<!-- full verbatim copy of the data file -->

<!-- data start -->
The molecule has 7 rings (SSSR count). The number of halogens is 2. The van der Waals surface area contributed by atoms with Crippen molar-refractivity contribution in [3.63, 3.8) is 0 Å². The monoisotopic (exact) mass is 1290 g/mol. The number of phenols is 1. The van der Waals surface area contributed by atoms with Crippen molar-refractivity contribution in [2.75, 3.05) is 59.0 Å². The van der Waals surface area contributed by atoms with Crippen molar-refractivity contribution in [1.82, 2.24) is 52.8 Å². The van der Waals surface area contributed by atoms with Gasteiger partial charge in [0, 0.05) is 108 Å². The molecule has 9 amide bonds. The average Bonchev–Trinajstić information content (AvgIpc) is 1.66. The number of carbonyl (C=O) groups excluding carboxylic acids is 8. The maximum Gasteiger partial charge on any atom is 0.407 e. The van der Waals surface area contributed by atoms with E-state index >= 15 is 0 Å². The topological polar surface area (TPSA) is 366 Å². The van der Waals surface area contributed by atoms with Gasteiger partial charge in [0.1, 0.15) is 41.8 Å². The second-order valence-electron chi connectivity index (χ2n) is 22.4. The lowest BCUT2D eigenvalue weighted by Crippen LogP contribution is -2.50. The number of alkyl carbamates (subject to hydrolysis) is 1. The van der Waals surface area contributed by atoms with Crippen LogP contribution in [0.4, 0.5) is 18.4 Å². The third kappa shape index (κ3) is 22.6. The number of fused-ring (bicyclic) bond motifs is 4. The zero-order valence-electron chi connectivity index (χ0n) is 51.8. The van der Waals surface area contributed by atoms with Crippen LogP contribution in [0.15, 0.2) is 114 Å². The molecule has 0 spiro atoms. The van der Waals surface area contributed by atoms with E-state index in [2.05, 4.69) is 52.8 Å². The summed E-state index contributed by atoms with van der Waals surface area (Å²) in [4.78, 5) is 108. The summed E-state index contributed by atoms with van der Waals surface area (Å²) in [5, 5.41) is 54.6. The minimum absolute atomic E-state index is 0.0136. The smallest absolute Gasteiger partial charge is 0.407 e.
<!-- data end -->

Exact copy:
The molecule has 7 rings (SSSR count). The number of halogens is 2. The van der Waals surface area contributed by atoms with Crippen molar-refractivity contribution in [3.63, 3.8) is 0 Å². The monoisotopic (exact) mass is 1290 g/mol. The number of phenols is 1. The van der Waals surface area contributed by atoms with Crippen molar-refractivity contribution in [2.75, 3.05) is 59.0 Å². The van der Waals surface area contributed by atoms with Crippen molar-refractivity contribution in [1.82, 2.24) is 52.8 Å². The van der Waals surface area contributed by atoms with Gasteiger partial charge in [0, 0.05) is 108 Å². The molecule has 9 amide bonds. The average Bonchev–Trinajstić information content (AvgIpc) is 1.66. The number of carbonyl (C=O) groups excluding carboxylic acids is 8. The maximum Gasteiger partial charge on any atom is 0.407 e. The van der Waals surface area contributed by atoms with E-state index >= 15 is 0 Å². The topological polar surface area (TPSA) is 366 Å². The van der Waals surface area contributed by atoms with Gasteiger partial charge in [0.1, 0.15) is 41.8 Å². The second-order valence-electron chi connectivity index (χ2n) is 22.4. The lowest BCUT2D eigenvalue weighted by Crippen LogP contribution is -2.50. The number of alkyl carbamates (subject to hydrolysis) is 1. The van der Waals surface area contributed by atoms with Crippen LogP contribution in [0.4, 0.5) is 18.4 Å². The third kappa shape index (κ3) is 22.6. The number of fused-ring (bicyclic) bond motifs is 4. The zero-order valence-electron chi connectivity index (χ0n) is 51.8. The van der Waals surface area contributed by atoms with Crippen LogP contribution in [0.15, 0.2) is 114 Å². The molecule has 0 spiro atoms. The van der Waals surface area contributed by atoms with E-state index in [2.05, 4.69) is 52.8 Å². The summed E-state index contributed by atoms with van der Waals surface area (Å²) in [4.78, 5) is 108. The summed E-state index contributed by atoms with van der Waals surface area (Å²) in [5, 5.41) is 54.6. The minimum absolute atomic E-state index is 0.0136. The smallest absolute Gasteiger partial charge is 0.407 e.